Graphite oxide sheet, now referred to as graphene oxide (GO), is the product of chemical oxidation and exfoliation of graphite powders that was first synthesized over a century ago. Interest in this old material has resurged in recent years, especially after the discovery of graphene, as GO is considered a promising precursor for the bulk production of graphene-based materials. GO sheets are single atomic layers that can readily extend up to tens of microns in lateral dimension. Therefore, their structure bridges the typical length scales of both chemistry and materials science. GO can be viewed as an unconventional type of soft material as it carries the characteristics of polymers, colloids, membranes, and as highlighted in this review, amphiphiles. GO has long been considered hydrophilic due to its excellent water dispersity, however, our recent work revealed that GO sheets are actually amphiphilic with an edge-to-center distribution of hydrophilic and hydrophobic domains. Thus, GO can adhere to interfaces and lower interfacial energy, acting as surfactant. This new property insight helps to better understand GO's solution properties which can inspire novel material assembly and processing methods such as for fabricating thin films with controllable microstructures and separating GO sheets of different sizes. In addition, GO can be used as a surfactant sheet to emulsify organic solvents with water and disperse insoluble materials such as graphite and carbon nanotubes (CNTs) in water, which opens up opportunities for creating functional hybrid materials of graphene and other p-conjugated systems.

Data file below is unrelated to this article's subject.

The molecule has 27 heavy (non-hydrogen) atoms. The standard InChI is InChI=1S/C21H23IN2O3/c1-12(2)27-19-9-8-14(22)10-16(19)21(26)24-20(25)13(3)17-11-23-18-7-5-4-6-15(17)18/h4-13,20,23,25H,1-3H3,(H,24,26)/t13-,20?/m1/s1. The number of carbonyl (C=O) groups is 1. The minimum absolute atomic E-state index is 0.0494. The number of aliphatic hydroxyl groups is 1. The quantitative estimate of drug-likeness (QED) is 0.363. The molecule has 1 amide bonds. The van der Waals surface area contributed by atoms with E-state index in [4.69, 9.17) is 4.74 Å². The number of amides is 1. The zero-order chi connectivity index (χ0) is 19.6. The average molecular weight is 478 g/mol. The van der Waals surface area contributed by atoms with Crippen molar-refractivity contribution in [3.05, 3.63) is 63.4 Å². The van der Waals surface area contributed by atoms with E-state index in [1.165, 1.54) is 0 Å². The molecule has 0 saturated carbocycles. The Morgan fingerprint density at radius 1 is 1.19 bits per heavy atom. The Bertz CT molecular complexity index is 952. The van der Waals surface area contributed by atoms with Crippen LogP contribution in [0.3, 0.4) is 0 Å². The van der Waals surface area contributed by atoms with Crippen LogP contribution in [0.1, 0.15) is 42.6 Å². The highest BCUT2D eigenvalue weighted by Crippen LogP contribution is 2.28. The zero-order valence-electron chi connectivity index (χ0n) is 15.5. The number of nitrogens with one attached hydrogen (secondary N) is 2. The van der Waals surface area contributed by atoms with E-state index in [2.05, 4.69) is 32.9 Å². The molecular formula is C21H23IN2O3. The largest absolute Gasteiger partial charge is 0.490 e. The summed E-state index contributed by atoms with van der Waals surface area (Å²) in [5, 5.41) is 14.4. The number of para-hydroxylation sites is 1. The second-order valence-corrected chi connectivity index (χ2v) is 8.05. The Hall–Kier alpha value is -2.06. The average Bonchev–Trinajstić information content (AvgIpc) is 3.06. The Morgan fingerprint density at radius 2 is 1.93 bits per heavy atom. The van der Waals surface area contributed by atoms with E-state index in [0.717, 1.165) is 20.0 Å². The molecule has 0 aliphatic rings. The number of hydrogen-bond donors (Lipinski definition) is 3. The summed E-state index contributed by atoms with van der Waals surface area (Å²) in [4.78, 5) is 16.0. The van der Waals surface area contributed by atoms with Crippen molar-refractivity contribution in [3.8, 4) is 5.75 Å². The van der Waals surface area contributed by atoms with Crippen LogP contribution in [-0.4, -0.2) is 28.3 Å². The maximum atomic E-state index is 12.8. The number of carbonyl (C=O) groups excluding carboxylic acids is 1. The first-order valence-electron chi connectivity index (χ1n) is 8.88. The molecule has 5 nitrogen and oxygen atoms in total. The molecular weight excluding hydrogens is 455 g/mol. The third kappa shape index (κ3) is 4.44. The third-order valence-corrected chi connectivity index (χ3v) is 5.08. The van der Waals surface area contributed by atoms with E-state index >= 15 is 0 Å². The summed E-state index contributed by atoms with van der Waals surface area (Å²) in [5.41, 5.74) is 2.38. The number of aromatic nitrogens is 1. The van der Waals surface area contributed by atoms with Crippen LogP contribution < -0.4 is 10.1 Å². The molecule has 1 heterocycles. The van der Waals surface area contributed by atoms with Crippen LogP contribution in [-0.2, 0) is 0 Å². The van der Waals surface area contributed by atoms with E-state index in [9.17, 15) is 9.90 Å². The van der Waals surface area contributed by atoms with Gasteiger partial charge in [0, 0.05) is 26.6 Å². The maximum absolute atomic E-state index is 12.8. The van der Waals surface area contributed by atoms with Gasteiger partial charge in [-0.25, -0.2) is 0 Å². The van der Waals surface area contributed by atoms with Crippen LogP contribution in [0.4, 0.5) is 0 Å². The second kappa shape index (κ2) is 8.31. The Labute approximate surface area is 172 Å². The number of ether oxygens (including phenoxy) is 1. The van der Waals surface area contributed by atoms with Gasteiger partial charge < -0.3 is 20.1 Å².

Bibliographical noteFunding Information:
This work was primarily supported by the National Science Foundation (CAREER DMR 0955612). Additional supports were provided by the Initiative for Sustainability and Energy at Northwestern (ISEN), the Northwestern Nanoscale Science and Engineering Center (NSF EEC 0647560), the Northwestern Materials Research Science and Engineering Center (NSF DMR-0520513) and the Sony Corporation. L.J.C. is a NSF graduate research fellow. We thank Y. Wa, Prof. K. R. Shull, Z. Zhang, J. H. Huang, Prof. C. W. Chu, and Prof. C. Sun for collaboration in some of the works presented in this review.
- Graphene oxide
- Langmuir-Blodgett technique
ASJC Scopus subject areas
- Chemical Engineering(all)